Thursday, October 09, 2008

Media Bias: How Much Evidence Is Enough?

Suppose you work for a major media outlet. A potential story breaks about a candidate--how much evidence do you need before you run with it? Run too soon and you might end up declaring fiction as fact. Wait too long and you might get scooped by other outlets if the story turns out to be true.

Should the amount of evidence you need depend on the political party of candidate? It shouldn't but it does. John at Powerline makes the following observation:
Just over a month ago, it was falsely claimed that Sarah Palin had been a member of the Independence Party during the 1990s. Media outlets jumped on that false claim and reported it as fact. The New York Times, to take just one example, printed the report and subsequently had to run a correction.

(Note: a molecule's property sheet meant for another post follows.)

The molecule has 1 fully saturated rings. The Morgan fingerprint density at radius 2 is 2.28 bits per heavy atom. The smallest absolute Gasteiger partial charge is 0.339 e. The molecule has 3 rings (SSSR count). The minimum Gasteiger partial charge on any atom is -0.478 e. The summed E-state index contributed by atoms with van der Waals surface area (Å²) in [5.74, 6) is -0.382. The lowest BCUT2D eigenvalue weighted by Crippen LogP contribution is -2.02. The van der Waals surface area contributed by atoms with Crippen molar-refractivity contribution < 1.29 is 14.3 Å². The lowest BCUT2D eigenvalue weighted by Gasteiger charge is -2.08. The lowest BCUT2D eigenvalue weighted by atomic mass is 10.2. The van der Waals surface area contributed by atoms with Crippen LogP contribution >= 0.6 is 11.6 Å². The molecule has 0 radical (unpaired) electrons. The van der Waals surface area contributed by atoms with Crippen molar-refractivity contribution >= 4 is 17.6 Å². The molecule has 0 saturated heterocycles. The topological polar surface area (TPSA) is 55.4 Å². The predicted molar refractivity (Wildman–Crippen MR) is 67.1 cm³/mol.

There is now strong evidence that during the 1990s, Barack Obama was a member of the socialist New Party, an arm of the Democratic Socialist Party of America. So far, to my knowledge not a single "mainstream" news outlet has followed up on this report, let alone immediately report it as fact, as they did with Sarah Palin.
Did you need yet one more example of media bias? Did it change your opinion on the issue? Probably not, on both counts. But I refuse to give up and just accept the media's unethical behavior.

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